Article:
What We Are Reading Today: Ghosts of Gold Mountain

Updated 01 June 2019

What We Are Reading Today: Ghosts of Gold Mountain

In this groundbreaking account, award-winning scholar Gordon H. Chang draws on unprecedented research to recover the Chinese railroad workers’ stories and celebrate their role in remaking America.
Chang, professor of humanities and history at Stanford University, has written a fascinating account of the labor and technology involved in building the Transcontinental Railroad.
Hired at sub-market wages, which were still more than they might have imagined earning at home, thousands of Chinese men risked their lives to make the railroad a reality.
Ghosts of Gold Mountain “is nothing less than a fantastic feat of scholarship that not merely shines a spotlight onto a group that have nearly vanished from America’s historical memory, but makes them all come alive again,” said a review published in goodreads.com.
A lack of primary sources detailing the lives of the men who built one half of the transcontinental railroad — not a single diary and only a few letters — means Chang is forced to rely on payroll documents, inventory lists, folk songs, and other such sources to piece together his story.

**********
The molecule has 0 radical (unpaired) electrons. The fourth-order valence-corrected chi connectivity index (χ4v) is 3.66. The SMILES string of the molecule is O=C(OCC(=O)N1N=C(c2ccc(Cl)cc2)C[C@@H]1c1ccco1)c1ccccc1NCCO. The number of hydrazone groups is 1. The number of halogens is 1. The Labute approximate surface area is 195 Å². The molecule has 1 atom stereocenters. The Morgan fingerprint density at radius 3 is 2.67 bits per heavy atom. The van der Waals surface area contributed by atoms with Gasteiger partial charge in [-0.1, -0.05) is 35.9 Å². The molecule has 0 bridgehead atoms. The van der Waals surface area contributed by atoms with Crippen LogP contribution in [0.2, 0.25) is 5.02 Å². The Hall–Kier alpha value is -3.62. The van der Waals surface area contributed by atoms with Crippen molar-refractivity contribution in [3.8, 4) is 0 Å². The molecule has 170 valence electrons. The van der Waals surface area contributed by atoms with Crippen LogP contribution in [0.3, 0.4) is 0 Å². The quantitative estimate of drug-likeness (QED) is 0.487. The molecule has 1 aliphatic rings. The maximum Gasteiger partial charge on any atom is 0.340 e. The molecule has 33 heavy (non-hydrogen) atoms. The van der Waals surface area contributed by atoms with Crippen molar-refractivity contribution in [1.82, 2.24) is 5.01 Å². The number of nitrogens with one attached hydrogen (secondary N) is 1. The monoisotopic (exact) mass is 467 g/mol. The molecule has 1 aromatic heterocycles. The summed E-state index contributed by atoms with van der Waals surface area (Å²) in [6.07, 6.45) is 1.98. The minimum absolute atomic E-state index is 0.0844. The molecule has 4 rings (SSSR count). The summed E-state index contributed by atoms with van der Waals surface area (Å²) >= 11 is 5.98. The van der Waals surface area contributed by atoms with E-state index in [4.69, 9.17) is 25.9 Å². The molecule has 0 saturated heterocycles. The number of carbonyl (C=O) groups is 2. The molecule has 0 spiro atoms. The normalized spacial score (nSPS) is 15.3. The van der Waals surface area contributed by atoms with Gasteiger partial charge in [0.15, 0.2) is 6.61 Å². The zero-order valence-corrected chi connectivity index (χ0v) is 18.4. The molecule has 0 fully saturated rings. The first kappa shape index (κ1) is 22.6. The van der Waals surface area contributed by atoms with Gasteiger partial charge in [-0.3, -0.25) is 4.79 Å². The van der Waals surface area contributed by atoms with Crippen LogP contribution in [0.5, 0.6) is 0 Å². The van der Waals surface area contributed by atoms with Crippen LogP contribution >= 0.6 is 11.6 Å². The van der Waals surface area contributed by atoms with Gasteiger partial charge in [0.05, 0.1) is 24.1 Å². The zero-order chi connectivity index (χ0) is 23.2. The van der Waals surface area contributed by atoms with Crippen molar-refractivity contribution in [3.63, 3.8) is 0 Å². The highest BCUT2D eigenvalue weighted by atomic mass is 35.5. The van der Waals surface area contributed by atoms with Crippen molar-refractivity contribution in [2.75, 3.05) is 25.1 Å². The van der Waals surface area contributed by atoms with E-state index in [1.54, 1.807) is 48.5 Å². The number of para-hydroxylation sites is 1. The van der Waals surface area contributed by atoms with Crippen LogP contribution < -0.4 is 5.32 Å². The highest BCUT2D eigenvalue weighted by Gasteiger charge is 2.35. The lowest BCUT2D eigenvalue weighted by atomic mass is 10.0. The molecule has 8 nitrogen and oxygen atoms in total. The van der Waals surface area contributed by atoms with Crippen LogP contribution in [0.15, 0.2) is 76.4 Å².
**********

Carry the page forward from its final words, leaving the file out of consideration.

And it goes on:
What We Are Reading Today: Hosts and Guests by Nate Klug

Updated 23 September 2020

What We Are Reading Today: Hosts and Guests by Nate Klug

Nate Klug has been hailed by the Threepenny Review as a poet who is “an original in Eliot’s sense of the word.” 

In Hosts and Guests, his exciting second collection, Klug revels in slippery roles and shifting environments. The poems move from a San Francisco tech bar and a band of Pokémon Go players to the Shakers and St. Augustine, as they explore the push-pull between community and solitude, and past and present. 

Hosts and Guests gathers an impressive range: Critiques of the “immiserated quiet” of modern life, love poems and poems of new fatherhood, and studies of a restless, nimble faith. At a time when the meanings of hospitality and estrangement have assumed a new urgency, Klug takes up these themes in chiseled, musical lines that blend close observation of the natural world, social commentary, and spiritual questioning. 

As Booklist has observed of his work, “The visual is rendered sonically, so perfectly one wants to involve the rest of the senses, to speak the lines, to taste the syllables.”